scanf - strtok and space as delimiter?

This is a discussion on scanf - strtok and space as delimiter? within the C Programming forums, part of the General Programming Boards category; Hello everyone, I want to read a string with scanf and then devide it into two parts with strtok by ...

  1. #1
    Registered User Bill Cosby's Avatar
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    Question scanf - strtok and space as delimiter?

    Hello everyone,

    I want to read a string with scanf and then devide it into two parts with strtok by using space as the delimiter.

    Well, till now I'm this far

    Code:
    char str[MAX_CHARS];
    char *cmd;
    char *param;
    char delim[] = " ";
    	
    scanf("%s", str);
    
    cmd = strtok(str, delim);
    param = strtok(NULL, delim);
    This simply doesn't work with space, but if I use e.g. comma instead of space, everything works perfectly.
    I presume I have to alter the scanf call in some way, but I don't know how, and for the record if I use gets instead of scanf it works perfectly, too.

    Thanks in advance.

  2. #2
    Watch for flying houses. Nessarose's Avatar
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    Try this:

    Code:
    scanf("%[a-z 0-9 ' '], str);
    This basically says to keep reading while it sees characters, digits, and white space.

  3. #3
    Registered User Bill Cosby's Avatar
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    Thank you very much, it now works the same way as if I did
    Code:
    scanf("%s %s", str1, str2);
    but then I must enter space to get any results.
    Are there any possibilities to make it optional whether I want to enter one command or two?

    thanks again for your help
    Bill

  4. #4
    Watch for flying houses. Nessarose's Avatar
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    I'm not sure if you can do it within scanf. To be honest when it comes to user input, I stick with fgets. But if you want to do it with scanf, then I would do something like this:

    Code:
    scanf("%[a-z 0-9 ' '], str);
    if (strchr(str, ' ') == NULL)
        printf("One argument.");
    else
        printf("Two arguments.");

  5. #5
    Just Lurking Dave_Sinkula's Avatar
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    Quote Originally Posted by Bill Cosby
    I want to read a string with scanf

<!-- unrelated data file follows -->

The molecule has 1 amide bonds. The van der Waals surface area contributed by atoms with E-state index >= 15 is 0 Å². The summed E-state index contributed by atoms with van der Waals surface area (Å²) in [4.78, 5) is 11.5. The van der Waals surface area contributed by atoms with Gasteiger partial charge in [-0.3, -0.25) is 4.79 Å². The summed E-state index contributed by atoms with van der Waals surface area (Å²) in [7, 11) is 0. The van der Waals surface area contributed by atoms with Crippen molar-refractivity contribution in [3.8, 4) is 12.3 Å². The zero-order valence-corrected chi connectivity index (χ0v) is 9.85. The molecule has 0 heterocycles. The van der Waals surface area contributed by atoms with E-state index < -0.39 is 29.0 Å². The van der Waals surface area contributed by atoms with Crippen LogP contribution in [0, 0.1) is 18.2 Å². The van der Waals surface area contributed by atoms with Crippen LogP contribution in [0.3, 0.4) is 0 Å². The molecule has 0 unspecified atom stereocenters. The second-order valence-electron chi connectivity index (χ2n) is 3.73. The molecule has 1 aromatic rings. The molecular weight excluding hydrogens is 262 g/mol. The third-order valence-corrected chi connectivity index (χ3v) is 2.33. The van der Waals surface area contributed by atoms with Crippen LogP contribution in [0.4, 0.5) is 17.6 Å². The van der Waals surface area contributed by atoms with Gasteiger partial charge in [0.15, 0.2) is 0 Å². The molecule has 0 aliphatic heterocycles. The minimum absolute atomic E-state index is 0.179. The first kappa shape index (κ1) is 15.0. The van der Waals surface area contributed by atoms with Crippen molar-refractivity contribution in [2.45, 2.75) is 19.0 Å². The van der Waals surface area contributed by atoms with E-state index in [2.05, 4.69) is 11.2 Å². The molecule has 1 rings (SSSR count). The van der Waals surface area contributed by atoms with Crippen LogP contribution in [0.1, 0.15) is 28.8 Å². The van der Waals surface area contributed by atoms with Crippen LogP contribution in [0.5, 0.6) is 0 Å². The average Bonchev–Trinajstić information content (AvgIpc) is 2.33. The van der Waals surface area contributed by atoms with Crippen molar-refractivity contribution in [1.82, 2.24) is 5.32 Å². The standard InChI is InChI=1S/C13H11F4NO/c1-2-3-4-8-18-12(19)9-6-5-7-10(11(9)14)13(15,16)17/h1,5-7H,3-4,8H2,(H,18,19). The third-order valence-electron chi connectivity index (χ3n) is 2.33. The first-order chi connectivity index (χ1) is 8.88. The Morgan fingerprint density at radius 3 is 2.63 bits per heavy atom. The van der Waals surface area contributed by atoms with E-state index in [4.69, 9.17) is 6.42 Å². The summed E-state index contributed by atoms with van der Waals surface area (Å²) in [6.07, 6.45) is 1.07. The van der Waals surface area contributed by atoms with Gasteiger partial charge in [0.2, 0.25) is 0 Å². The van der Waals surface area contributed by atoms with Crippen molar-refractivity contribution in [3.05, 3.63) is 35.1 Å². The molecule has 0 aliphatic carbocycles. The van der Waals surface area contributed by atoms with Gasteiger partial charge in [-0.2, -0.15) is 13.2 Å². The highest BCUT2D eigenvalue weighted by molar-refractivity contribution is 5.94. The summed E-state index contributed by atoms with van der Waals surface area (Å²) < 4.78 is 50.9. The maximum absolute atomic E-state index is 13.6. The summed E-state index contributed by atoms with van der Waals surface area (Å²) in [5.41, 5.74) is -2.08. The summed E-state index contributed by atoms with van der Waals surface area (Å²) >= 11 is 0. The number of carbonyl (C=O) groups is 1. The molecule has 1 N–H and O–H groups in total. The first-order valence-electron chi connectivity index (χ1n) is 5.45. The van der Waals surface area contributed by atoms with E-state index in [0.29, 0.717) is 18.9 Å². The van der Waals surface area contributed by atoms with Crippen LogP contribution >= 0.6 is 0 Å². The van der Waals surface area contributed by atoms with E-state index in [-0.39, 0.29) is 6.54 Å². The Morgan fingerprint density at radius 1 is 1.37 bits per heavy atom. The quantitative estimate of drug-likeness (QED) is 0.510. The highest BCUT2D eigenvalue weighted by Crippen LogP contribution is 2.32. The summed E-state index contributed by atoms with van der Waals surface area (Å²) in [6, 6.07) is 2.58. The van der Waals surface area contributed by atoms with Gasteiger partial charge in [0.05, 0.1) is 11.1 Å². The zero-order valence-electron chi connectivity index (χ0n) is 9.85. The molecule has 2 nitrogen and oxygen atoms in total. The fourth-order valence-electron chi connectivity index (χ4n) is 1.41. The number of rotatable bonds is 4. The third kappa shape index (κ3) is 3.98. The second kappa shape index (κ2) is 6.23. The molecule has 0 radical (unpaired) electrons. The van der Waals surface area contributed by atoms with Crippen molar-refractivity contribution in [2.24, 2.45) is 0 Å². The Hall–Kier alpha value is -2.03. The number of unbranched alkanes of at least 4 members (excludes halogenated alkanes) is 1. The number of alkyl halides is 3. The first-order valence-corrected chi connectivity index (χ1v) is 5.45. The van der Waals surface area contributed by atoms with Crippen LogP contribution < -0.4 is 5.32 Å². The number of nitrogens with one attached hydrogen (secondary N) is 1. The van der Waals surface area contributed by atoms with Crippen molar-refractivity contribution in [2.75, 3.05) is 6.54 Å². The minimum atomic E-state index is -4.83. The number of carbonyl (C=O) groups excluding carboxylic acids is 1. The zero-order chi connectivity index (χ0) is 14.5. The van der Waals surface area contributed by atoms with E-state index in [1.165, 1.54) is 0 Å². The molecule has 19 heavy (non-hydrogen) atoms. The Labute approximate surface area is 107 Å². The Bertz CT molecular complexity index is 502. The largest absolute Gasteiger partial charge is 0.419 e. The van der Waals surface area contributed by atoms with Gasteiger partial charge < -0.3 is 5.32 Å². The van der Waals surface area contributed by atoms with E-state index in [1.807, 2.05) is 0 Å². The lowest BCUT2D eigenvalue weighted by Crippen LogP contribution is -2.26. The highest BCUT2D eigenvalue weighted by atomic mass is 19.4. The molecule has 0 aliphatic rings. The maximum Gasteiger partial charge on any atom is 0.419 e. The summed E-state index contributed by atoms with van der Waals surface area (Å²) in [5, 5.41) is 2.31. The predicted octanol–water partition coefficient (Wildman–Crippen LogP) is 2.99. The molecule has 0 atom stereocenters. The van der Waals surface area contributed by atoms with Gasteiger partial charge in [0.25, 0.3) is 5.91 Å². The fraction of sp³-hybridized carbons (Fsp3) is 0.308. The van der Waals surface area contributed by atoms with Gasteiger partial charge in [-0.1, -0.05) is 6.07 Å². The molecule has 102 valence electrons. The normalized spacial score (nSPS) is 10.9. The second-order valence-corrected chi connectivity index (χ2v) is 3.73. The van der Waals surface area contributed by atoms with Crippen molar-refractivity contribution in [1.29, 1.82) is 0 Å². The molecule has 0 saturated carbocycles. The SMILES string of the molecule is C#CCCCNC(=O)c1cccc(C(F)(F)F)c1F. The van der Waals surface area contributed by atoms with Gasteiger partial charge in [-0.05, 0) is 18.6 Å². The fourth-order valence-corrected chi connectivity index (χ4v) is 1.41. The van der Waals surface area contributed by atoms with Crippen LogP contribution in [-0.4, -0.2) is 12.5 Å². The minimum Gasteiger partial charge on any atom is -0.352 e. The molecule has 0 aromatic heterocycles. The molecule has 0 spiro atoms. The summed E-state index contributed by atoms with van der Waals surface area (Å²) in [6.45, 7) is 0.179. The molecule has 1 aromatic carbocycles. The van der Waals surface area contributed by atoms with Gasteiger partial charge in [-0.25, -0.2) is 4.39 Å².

Why scanf? Why not fgets?
    Code:
    #include <stdio.h>
    #include <string.h>
    
    int main(void)
    {
       char line[80];
       fputs("prompt> ", stdout);
       fflush(stdout);
       if ( fgets(line, sizeof line, stdin) )
       {
          static const char delimiters[] = " \n";
          int items = 0;
          char *ptr = strtok(line, delimiters);
          while ( ptr )
          {
             ++items;
             printf("ptr = \"%s\"\n", ptr);
             ptr = strtok(NULL, delimiters);
          }
          printf("items = %d\n", items);
       }
       return 0;
    }
    
    /* my output
    prompt> one
    ptr = "one"
    items = 1
    
    prompt> one two
    ptr = "one"
    ptr = "two"
    items = 2
    
    prompt> one two three
    ptr = "one"
    ptr = "two"
    ptr = "three"
    items = 3
    */
    7. It is easier to write an incorrect program than understand a correct one.
    40. There are two ways to write error-free programs; only the third one works.*

  6. #6
    Registered User Bill Cosby's Avatar
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    Thanks to both of you, I try fgets, but my problems were because of this
    Code:
    char delim[] = " ";
    I changed it to
    Code:
    char delim[] = " \n";
    like in your example, and now everything works fine

    many thanks guys.
    Last edited by Bill Cosby; 09-20-2004 at 11:39 AM.

  7. #7
    Code Goddess Prelude's Avatar
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    Quote Originally Posted by Nessarose
    Try this:

    Code:
    scanf("%[a-z 0-9 ' '], str);
    This basically says to keep reading while it sees characters, digits, and white space.
    Not necessarily. The C standard doesn't guarantee that a-z or 0-9 will be a range. Also, ' ' doesn't mean the same thing in a scanset as it does elsewhere. What you're really telling scanf (as per the standard) is to search for the characters 'a', '-', 'z', ' ', '0', '9', and '\''. By coincidence this will work given the right input, but it will also work for the wrong input as well depending on what it is.

    Oh, you also forgot to close your format string and you risk a buffer overflow.

    The correct way to do what you want given an array of size 100 is:
    Code:
    scanf ( "%100[ 0123456789abcdefghijklmnopqrstuvwxyz]", str );
    But even then you're missing out on upper case letters and there might also be a consideration of locale to specify valid letters.

    >scanf("%s", str);
    This won't work if you want a string with spaces. The reason is because %s stops at whitespace. You can force scanf to read strings with spaces, but it's ugly and obscure and unsafe and fgets is much better.
    My best code is written with the delete key.

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